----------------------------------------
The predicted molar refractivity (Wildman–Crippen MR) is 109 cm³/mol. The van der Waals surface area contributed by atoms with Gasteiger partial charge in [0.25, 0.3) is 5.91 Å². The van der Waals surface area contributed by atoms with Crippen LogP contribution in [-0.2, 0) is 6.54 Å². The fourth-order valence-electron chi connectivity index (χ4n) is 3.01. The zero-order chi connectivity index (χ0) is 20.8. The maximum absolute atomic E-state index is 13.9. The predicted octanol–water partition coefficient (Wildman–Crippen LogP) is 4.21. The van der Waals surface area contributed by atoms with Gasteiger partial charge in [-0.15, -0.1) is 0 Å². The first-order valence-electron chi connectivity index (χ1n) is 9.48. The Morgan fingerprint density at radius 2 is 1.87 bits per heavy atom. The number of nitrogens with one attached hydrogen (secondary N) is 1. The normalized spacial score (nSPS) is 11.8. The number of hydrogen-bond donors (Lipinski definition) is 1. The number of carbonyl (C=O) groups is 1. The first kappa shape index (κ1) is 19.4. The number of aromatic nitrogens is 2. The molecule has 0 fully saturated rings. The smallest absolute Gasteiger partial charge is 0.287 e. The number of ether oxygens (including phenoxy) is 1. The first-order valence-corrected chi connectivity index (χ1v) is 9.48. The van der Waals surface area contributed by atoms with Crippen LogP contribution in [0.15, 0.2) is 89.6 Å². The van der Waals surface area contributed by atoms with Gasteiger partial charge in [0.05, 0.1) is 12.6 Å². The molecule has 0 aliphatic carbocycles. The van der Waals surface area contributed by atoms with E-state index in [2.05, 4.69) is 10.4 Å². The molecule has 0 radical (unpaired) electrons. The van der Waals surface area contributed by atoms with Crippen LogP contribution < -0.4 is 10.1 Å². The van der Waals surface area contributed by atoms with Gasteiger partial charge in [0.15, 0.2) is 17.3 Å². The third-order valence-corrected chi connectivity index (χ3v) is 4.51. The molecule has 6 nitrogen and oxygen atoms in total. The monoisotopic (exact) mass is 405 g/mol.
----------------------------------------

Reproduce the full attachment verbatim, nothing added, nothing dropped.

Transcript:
The predicted molar refractivity (Wildman–Crippen MR) is 109 cm³/mol. The van der Waals surface area contributed by atoms with Gasteiger partial charge in [0.25, 0.3) is 5.91 Å². The van der Waals surface area contributed by atoms with Crippen LogP contribution in [-0.2, 0) is 6.54 Å². The fourth-order valence-electron chi connectivity index (χ4n) is 3.01. The zero-order chi connectivity index (χ0) is 20.8. The maximum absolute atomic E-state index is 13.9. The predicted octanol–water partition coefficient (Wildman–Crippen LogP) is 4.21. The van der Waals surface area contributed by atoms with Gasteiger partial charge in [-0.15, -0.1) is 0 Å². The first-order valence-electron chi connectivity index (χ1n) is 9.48. The Morgan fingerprint density at radius 2 is 1.87 bits per heavy atom. The number of nitrogens with one attached hydrogen (secondary N) is 1. The normalized spacial score (nSPS) is 11.8. The number of hydrogen-bond donors (Lipinski definition) is 1. The number of carbonyl (C=O) groups is 1. The first kappa shape index (κ1) is 19.4. The number of aromatic nitrogens is 2. The molecule has 0 fully saturated rings. The smallest absolute Gasteiger partial charge is 0.287 e. The number of ether oxygens (including phenoxy) is 1. The first-order valence-corrected chi connectivity index (χ1v) is 9.48. The van der Waals surface area contributed by atoms with Crippen LogP contribution in [0.15, 0.2) is 89.6 Å². The van der Waals surface area contributed by atoms with Gasteiger partial charge in [0.05, 0.1) is 12.6 Å². The molecule has 0 aliphatic carbocycles. The van der Waals surface area contributed by atoms with E-state index in [2.05, 4.69) is 10.4 Å². The molecule has 0 radical (unpaired) electrons. The van der Waals surface area contributed by atoms with Crippen LogP contribution < -0.4 is 10.1 Å². The van der Waals surface area contributed by atoms with Gasteiger partial charge in [0.15, 0.2) is 17.3 Å². The third-order valence-corrected chi connectivity index (χ3v) is 4.51. The molecule has 6 nitrogen and oxygen atoms in total. The monoisotopic (exact) mass is 405 g/mol.